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  • Fun Place to Visit - Peanut Island's Snorkel Lagoon

  • Success Story! American Oystercatchers Have Successfully Nested on Restored Islands In Lake Worth Lagoon for Over Decade

  • Restoration @ Ibis Isles Enhanced Habitats- Mudflats - Wetland Mangrove Trees & Salt Marsh Grasses - Upland Hardwood Tree Hammocks

  • Green Sea Turtles (pictured) Visit Our Beaches to Nest And Call Lake Worth Lagoon Home

  • Jewel Cove's Shoreline Protects And Provides Habitat Making It A LIVING SHORELINE

  • Manatees Enjoy Our Waterways All Year But During Winter Months Their Numbers Increase

http://discover.pbcgov.org/erm/ImageSlider/Lagoon/Jewel Cove panorama.jpg

OUR Local Treasure

Palm Beach County's largest estuary spans 20 miles from North Palm Beach to Ocean Ridge. Salty oceanic water enters the lagoon via two permanent man-made inlets, the Lake Worth Inlet and the South Lake Worth Inlet, mixing with freshwater entering the lagoon from canals.


​Restoring the Lagoon​

ERM has overseen restoration projects in the lagoon since the early 1990s.  Both large scale island restorations and small scale shoreline enhancements have added acres of habitat for the plants and animals as well as increasing water quality within the estuary.

 Large-scale Habitats

John's Island


Originally a small, low lying tidal area, the island grew to 6.5 acres from years of dredged fill from the Intracoastal Waterway being placed on it.  ERM restored the island by lowering the elevation to create optimal conditions for salt marsh, mangrove, seagrass, oysters and tropical maritime habitats.   Due to it's location at the mouth of the C-51 Canal,  John's Island was a prime location for a 14 acre oyster bar to filter the water column as inland freshwater flows into the estuary. The island is managed by Audubon.

 Living Shorelines


In areas where seawalls line the lagoon, ERM's restoration efforts focus on large limestone elevated  salt marsh grass planters that flood at high tide.  Mud flats, nooks and crannies in the rock, and the grasses all provide habitat for fiddler crabs, birds, and oysters. ERM's living shorelines are installed along publically owned lands along the lagoon:  City of West Palm Beach: Currie Park (featured above), Osprey Park; City of Lake Worth: Bryant Park, Jewell Cove, Old Bridge Park; and Town of Lantana: Bicentennial Park, Lyman Park, Lantana Nature Preserve.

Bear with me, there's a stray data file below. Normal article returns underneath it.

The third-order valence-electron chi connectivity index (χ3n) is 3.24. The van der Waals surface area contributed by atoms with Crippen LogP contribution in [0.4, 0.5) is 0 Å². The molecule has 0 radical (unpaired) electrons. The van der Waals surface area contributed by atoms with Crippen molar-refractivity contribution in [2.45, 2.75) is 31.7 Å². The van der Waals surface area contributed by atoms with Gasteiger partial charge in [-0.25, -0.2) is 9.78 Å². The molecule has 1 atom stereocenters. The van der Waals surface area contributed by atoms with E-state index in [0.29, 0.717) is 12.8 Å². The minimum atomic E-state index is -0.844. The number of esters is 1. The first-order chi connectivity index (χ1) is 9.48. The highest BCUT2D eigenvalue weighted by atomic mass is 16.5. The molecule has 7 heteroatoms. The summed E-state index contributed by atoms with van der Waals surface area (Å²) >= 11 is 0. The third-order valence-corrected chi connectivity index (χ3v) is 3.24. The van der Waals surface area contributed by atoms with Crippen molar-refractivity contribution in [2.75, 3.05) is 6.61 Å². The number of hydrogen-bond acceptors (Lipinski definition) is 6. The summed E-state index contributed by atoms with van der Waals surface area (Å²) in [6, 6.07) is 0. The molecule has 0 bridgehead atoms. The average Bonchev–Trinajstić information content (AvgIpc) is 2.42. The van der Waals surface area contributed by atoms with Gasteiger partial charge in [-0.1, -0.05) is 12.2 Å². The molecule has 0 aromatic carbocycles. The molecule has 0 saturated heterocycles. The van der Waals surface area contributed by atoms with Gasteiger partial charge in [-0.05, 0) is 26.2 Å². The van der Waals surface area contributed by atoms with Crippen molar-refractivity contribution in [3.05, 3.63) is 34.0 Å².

​Exploring the Lagoon

There is much to see and do in the lagoon when you visit one of these ERM restoration areas. In addition to restoring habitat for plants and animals,  these places are accessible and have public use amenities offering a range of activities for everyone. 

 Munyon Island

 History and Nature Side by Side


Once considered the largest wading bird rookery in South Florida in the 1800s, this former 15 acre island in the lagoon was a destination in the early 1900s for wealthy Northerners to visit the Hotel Hygeia where they would drink "Dr. Munyon's Paw-Paw Elixir" and recuperate from their ailments. In the 1930s and 1960s, the island grew 45 acres from stockpiled dredge materials from the Intracoastal Waterway.  In the 1990s, ERM lowered the island's elevation in the lagoon, created tidal channels and ponds, and restored habitats to  20 acres of mangrove and salt marsh grasses, 23 acres of maritime hammock, and 9 acres of seagrass.

Part of the John D. MacArthur Beach State Park, the island is managed by the Florida Park Service.  Bring your kayak or rent one at the gift shop to paddle the lagoon and visit this historical island once called "Nuctsachoo" or Pelican Island by the Seminole Indians.

Take a step back in time!
Click here for details.


 Peanut Island

 This is Paradise Island!